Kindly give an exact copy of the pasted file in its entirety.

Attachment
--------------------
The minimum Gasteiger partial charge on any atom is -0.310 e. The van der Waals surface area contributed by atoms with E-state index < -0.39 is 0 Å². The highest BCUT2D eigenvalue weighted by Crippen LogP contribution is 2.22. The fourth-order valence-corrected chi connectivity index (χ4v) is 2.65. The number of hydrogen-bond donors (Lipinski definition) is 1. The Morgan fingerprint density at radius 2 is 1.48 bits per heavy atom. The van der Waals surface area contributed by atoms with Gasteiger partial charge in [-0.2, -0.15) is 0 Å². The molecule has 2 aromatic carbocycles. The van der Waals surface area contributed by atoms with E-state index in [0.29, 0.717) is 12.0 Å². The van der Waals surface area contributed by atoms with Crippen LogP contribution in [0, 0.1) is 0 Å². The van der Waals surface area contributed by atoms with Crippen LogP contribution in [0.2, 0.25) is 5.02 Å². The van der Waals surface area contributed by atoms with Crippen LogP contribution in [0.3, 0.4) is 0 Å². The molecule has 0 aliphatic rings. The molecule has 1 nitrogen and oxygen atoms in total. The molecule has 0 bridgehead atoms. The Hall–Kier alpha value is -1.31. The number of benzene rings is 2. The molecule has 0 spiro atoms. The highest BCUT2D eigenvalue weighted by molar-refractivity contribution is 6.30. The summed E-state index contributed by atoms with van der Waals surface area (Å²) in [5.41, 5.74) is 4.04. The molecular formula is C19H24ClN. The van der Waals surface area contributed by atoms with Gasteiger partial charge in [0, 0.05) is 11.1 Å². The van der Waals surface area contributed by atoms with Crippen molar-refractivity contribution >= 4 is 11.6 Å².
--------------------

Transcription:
The minimum Gasteiger partial charge on any atom is -0.310 e. The van der Waals surface area contributed by atoms with E-state index < -0.39 is 0 Å². The highest BCUT2D eigenvalue weighted by Crippen LogP contribution is 2.22. The fourth-order valence-corrected chi connectivity index (χ4v) is 2.65. The number of hydrogen-bond donors (Lipinski definition) is 1. The Morgan fingerprint density at radius 2 is 1.48 bits per heavy atom. The van der Waals surface area contributed by atoms with Gasteiger partial charge in [-0.2, -0.15) is 0 Å². The molecule has 2 aromatic carbocycles. The van der Waals surface area contributed by atoms with E-state index in [0.29, 0.717) is 12.0 Å². The van der Waals surface area contributed by atoms with Crippen LogP contribution in [0, 0.1) is 0 Å². The van der Waals surface area contributed by atoms with Crippen LogP contribution in [0.2, 0.25) is 5.02 Å². The van der Waals surface area contributed by atoms with Crippen LogP contribution in [0.3, 0.4) is 0 Å². The molecule has 0 aliphatic rings. The molecule has 1 nitrogen and oxygen atoms in total. The molecule has 0 bridgehead atoms. The Hall–Kier alpha value is -1.31. The number of benzene rings is 2. The molecule has 0 spiro atoms. The highest BCUT2D eigenvalue weighted by molar-refractivity contribution is 6.30. The summed E-state index contributed by atoms with van der Waals surface area (Å²) in [5.41, 5.74) is 4.04. The molecular formula is C19H24ClN. The van der Waals surface area contributed by atoms with Gasteiger partial charge in [0, 0.05) is 11.1 Å². The van der Waals surface area contributed by atoms with Crippen molar-refractivity contribution >= 4 is 11.6 Å².